Java Aggregation

Aggregation can be said as a relation among two classes that is best described as a “has-a” and “whole/part” relationship. It is a more specialized version of the association relationship. Now what is association? In Java, when you think of a class having that has member of different type, then there an association can be formed. In a Java class, where there lies an entity reference, it becomes an aggression. Let us take a situation, Student object contains many information such as roll, name, email_add etc. It contains one more object named rank, which contains its own information such as subj_Name, marks, board_name, exam-type etc. as given below.
class Student{
  int roll;
  String name;
  Rank ranking;
}
In this case, Student has an entity reference ranking, so relationship is Student HAS-A ranking Aggregation is also used for code reusability. Aggregation is a form of Association where the relation of Association can be considered the containing class ‘owning’ the contained class. The lifetime of that relationship cannot be defined. ‘Owning’ can be determined as a single-direction Association.

Why Programmers use Aggression in Java?

As told earlier, for code reusability. Let us consider a case where we have used two classes, student class and another id class along with staffs and teacher; in order to maintain Student id, teachers’ id, and staff id, programmers do not need to use the same code again and again. Just use the reference of id class while defining each of these classes. This can be written as:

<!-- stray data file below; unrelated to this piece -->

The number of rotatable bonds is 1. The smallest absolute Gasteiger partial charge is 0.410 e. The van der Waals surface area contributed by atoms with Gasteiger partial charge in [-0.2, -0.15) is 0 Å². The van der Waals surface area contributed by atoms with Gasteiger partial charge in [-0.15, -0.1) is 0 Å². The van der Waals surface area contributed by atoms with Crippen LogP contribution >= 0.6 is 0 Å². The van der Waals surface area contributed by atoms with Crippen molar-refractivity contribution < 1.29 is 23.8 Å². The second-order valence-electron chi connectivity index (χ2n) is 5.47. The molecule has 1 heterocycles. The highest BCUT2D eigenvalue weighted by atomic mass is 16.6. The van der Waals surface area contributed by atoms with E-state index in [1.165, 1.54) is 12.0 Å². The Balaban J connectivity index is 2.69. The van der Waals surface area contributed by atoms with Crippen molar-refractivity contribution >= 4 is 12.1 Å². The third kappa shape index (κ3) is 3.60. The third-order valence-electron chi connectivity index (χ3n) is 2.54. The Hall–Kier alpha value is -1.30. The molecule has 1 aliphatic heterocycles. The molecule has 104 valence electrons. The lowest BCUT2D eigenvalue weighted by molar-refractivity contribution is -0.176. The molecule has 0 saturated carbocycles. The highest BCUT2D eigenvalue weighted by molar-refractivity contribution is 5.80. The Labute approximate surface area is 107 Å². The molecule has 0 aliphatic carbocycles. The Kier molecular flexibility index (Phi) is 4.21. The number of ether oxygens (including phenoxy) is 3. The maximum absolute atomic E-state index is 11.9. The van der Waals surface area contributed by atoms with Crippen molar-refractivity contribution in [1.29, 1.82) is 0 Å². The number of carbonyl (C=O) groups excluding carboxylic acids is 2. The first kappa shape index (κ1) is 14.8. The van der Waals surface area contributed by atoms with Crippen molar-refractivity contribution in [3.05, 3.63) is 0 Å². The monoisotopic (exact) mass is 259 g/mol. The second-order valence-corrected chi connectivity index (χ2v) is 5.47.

Student Has-A id (Has-a relationship between student and id)
Staff Has-A id (Has-a relationship between staff and id)
teachers Has-A id (Has-a relationship between teachers and id)

What is Method Overriding in Java?

Declaring a method in subclass which already exists there in parent class is known as method overriding. When a class is inheriting a method from a super class of its own, then there is a option of overriding the method provided it is not declared as final. The advantage of using overriding is ability to classify a behavior that’s specific to the child class and the child class can implement a parent class method based on its necessity. There are certain rules that a programmer should follow in order to implement over riding. These are:
  • In java, a method can only be written in child class and not in same class.
  • Argument list should be exactly the same as that of the overridden method of that class.
  • Instance methods can also be overridden if they are inherited by the child class.
  • A constructor cannot be overridden.
  • Final – declared methods cannot be overridden.
  • Any method that is static cannot be used to override.
  • The return type must have to be the same or a subtype of the return type declared in the original overridden method in the parent class.
  • If a method cannot be inherited then it cannot be overridden.
  • A child class within the same package as the instance’s parent class can override any parent class method that is not declared private or final.
  • A child class in a different package can only override the non-final methods declared as public or protected.

Here is a Java Program to demonstrate how over riding takes place within a program

Example:

class college{
public void move(){
 System.out.println("College is open");
 }
  }
   class univ extends college{
   public void move(){
   System.out.println("University is open too");
 }
  }
  public class stud{
    public static void main(String args[]){
    college a = new college();
    college b = new univ();
    a.move();
    b.move();
   }
}

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